“(The delivery food bank program) is the only one of its kind in East Pierce County,” Patulot said. “It’s a delivery service because we have lots of folks in this area who can’t get to a food bank, but they can still cook food at home. We have volunteers, about 50 people from the church, who are involved in some aspect of the food bank every week.”

These volunteers perform tasks such as answering phone calls, scheduling food deliveries, delivering the food and stocking the food and supplies. The program is designed to help those who are elderly, disabled or lacking transportation to a food bank because most places in East Pierce County aren’t serviced by mass transit.

Patulot said All Saints Parish also has a prescription assistance program to help community members who can’t afford their essential medications for asthma, diabetes and heart problems, among others. However, with changes in the county’s healthcare, Patulot said church members don’t know if many of the community members will be able to afford their medications anymore.

“When I started working here in 2011, we were spending, I think it’s 75 percent more money on prescriptions in need in our community than we are now,” Patulot said. “It was Obamacare that covered our most low-income people. It ensured that they would have their prescriptions paid for.”

Conclusion

While I don’t see myself becoming a Christian, I found the faith interesting. It was amazing to have the opportunity to learn more about what others believe and to take a look at the churches where worship takes place.

I can take away principles from this experience, even if I don’t see myself being religious. These principles include treating others with respect, helping those who are less fortunate, not judging others for what they believe and working toward the common good of our society. These universal traits that go beyond the Christian faith.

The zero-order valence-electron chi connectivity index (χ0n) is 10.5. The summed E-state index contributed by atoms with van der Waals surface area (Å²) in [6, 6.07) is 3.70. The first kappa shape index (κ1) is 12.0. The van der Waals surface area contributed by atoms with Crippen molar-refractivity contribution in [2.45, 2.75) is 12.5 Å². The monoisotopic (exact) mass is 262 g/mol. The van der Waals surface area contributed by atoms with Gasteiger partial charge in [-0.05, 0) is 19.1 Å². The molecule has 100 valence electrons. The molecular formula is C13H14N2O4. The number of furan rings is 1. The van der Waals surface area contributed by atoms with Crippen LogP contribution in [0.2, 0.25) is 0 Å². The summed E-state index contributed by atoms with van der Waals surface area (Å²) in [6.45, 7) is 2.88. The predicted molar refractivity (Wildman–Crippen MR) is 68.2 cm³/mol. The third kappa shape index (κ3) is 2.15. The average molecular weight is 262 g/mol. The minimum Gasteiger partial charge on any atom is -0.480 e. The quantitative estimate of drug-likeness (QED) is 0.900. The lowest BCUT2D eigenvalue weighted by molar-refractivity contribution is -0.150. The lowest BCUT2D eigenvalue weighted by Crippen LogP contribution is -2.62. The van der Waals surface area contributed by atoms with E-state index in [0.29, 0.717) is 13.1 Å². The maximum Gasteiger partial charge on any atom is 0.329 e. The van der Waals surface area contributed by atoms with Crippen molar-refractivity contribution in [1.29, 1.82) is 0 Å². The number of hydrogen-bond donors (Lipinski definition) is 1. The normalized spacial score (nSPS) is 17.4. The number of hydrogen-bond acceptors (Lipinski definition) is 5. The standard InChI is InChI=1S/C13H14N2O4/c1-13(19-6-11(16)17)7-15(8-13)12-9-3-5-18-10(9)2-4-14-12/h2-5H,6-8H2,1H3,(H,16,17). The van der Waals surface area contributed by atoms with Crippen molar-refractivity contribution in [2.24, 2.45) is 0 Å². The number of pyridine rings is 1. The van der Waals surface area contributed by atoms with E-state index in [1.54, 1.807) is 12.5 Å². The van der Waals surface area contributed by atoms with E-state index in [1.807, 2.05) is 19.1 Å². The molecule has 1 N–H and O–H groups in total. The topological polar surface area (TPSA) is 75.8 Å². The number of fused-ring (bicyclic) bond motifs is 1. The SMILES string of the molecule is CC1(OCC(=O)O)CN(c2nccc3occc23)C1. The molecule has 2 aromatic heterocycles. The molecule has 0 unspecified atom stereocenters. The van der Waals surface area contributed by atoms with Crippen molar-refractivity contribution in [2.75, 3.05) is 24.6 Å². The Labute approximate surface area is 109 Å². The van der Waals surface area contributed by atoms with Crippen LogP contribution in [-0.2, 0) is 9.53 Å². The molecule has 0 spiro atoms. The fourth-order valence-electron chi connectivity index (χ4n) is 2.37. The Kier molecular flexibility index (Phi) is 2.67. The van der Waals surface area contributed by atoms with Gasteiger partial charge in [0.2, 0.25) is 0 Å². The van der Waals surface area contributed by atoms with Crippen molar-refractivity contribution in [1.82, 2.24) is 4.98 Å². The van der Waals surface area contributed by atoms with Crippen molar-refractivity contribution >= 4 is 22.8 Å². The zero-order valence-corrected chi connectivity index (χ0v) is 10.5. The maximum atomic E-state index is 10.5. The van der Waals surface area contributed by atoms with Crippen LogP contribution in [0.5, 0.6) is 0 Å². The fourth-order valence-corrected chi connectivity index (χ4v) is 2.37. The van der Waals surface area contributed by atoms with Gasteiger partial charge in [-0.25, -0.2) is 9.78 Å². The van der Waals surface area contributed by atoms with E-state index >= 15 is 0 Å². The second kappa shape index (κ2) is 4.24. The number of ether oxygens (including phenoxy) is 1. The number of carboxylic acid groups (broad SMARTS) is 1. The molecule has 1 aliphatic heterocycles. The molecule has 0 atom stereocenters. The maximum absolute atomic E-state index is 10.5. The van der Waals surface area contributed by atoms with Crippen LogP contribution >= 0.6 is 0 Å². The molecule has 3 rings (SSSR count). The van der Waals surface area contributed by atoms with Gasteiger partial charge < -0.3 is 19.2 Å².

Christianity is a subject too big and too broad to learn about in the time I spent researching and interviewing for this article. I didn’t have the opportunity to touch on the beliefs of every denomination or explore areas with much depth.

Without spending years studying the faith, I don’t believe I’ll ever know just how vast Christianity is and how different every tradition is. But, I’ll do my best to keep an open mind and continue exploring what others believe.

The Puyallup Post is the award-winning student news of Pierce College Puyallup in Puyallup, Washington. Copyright The Puyallup Post 2017. Twitter/Instagram @puyalluppost

Chase Charaba
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Chase Charaba

Co-Editor-in-Chief at The Puyallup Post
It’s absolutely insane to think that I’m one of the co-editors-in-chief of The Puyallup Post for the 2016-17 school year. Last year I served as online/social media manager for The Post, but I became involved in journalism in 2012 as a reporter for the Emerald Ridge High School JagWire, where I eventually became co-editor-in-chief in 2014. I’ve covered a variety of topics throughout the years and I am committed to helping The Post grow into a multifaceted 21st century newsroom.
Other than being involved in journalism I write epic/high fantasy novels (book one is sitting at 230 pages), continuously add to my growing collection of 500 vinyl records and make videos on YouTube. I am planning to transfer to University of Washington -Tacoma to earn my Bachelor’s of Science in IT, but my dream is to one day publish my novels.
Chase Charaba
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Chase Charaba

It’s absolutely insane to think that I’m one of the co-editors-in-chief of The Puyallup Post for the 2016-17 school year. Last year I served as online/social media manager for The Post, but I became involved in journalism in 2012 as a reporter for the Emerald Ridge High School JagWire, where I eventually became co-editor-in-chief in 2014. I’ve covered a variety of topics throughout the years and I am committed to helping The Post grow into a multifaceted 21st century newsroom. Other than being involved in journalism I write epic/high fantasy novels (book one is sitting at 230 pages), continuously add to my growing collection of 500 vinyl records and make videos on YouTube. I am planning to transfer to University of Washington -Tacoma to earn my Bachelor’s of Science in IT, but my dream is to one day publish my novels.

A look at Christianity

by Chase Charaba time to read: 11 min